Throughout the season, a number of international agencies, researchers and partners, such as the Department of National Defence, the Government of Nunavut, and the Royal Canadian Navy joined our vessels to carry out new or ongoing scientific projects, technical sea trials and training operations. In August, members of the Royal Canadian Sea Cadets joined the CCGS Louis S. St-Laurent  and had the opportunity to undertake tasks in different vessel departments, and to familiarize themselves with different equipment aboard the vessel.

Coast Guard’s Arctic season runs into November; however, operational plans are subject to change due to ice conditions and/or weather, changes by industry to their shipping schedules, or other unexpected situations. Weather changes can happen quickly, especially in the Arctic.

The Canadian Coast Guard advises anyone considering adventure trips to the Arctic to be prepared with emergency plans and equipment due to rapidly changing weather and ice conditions, and to avoid navigating in areas with ice coverage beyond the capabilities of their vessel.

In 2018, the Department of Fisheries and Oceans (DFO) and the Canadian Coast Guard created a new Arctic Region in partnership with ITK to ensure Inuit and all Indigenous peoples, as well as residents of the North are at the centre of the department's decision-making in the region. The new Region exemplifies DFO's and the Canadian Coast Guard's commitment to advancing reconciliation and pursuing a renewed relationship with Indigenous peoples, which is based on recognition of rights, respect, co-operation, and partnership. It will enable DFO and the Coast Guard to work more closely with Inuit and all Indigenous Leaders, Indigenous organizations, stakeholders and all residents of the Arctic on innovative approaches to program and service delivery.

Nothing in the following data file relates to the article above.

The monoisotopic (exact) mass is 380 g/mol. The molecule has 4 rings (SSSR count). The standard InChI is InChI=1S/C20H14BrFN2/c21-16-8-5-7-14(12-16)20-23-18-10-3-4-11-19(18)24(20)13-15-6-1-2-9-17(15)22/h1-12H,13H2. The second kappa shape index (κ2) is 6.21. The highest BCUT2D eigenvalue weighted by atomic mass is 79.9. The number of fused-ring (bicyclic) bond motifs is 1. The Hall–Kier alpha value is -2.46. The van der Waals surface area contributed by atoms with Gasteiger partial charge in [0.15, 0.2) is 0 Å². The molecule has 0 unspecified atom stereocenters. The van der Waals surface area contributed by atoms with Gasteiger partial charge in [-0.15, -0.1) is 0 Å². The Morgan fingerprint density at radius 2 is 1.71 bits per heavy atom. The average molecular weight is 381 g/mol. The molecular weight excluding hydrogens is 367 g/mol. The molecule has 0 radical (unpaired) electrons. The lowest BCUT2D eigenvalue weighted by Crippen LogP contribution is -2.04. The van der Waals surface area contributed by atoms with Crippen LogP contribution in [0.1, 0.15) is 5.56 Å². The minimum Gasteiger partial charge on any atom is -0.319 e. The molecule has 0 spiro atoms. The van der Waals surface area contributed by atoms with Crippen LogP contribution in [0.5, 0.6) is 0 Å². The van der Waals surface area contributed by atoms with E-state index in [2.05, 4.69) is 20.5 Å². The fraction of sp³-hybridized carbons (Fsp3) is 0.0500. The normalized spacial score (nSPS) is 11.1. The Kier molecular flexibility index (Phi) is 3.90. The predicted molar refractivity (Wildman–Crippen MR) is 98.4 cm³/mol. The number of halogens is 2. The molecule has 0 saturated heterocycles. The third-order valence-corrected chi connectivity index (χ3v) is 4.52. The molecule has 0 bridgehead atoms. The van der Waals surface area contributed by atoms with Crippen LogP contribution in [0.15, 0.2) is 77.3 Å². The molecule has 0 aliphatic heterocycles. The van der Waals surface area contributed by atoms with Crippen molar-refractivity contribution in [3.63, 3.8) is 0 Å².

“Climate change and warming oceans are opening up the Arctic to industrial activities, making the Canadian Coast Guard's role in the Arctic increasingly important. With new program icebreakers, we are ensuring the women and men of the Coast Guard have the resources and capacity to ensure summer resupply for northern communities. Our Government has demonstrated its commitment to the future of the Canadian Coast Guard by announcing the renewal of its fleet. We are also committed to the future of Canada’s Arctic. That’s why we created a new Arctic Region for the Department of Fisheries and Oceans and the Canadian Coast Guard in collaboration with Inuit Leadership, First Nations and Northern Communities - advancing reconciliation and pursuing a renewed relationship with Indigenous peoples, based on the recognition of rights, respect, co-operation, and partnership.”

The Honourable Jonathan Wilkinson, Minister of Fisheries, Oceans and the Canadian Coast Guard

“We are very pleased with the Canadian Coast Guard’s work so far during our Arctic season, collaborating with industry to provide safe and efficient vessel transit across the region, and working with Indigenous peoples. Engaging with communities is key to continuing to grow the new Canadian Coast Guard Arctic region, and allows both crews and communities to exchange maritime knowledge that will help contribute to increased maritime safety.”

Neil O’Rourke, Assistant Commissioner, Canadian Coast Guard, Arctic Region

Quick facts

  • As of August 6, 2019, our Arctic Operations logged the following:

    • 42 commercial escorts
    • 4 helo-based ice reconnaissance missions
    • 1 commercial harbour breakout(s)
    • 8 Arctic based emergencies requiring deployment/taskings of search and rescue assets

Related products

Associated links


Media Relations   
Fisheries and Oceans Canada and the Canadian Coast Guard
Central and Arctic Region

Stay Connected

Page details

Date modified: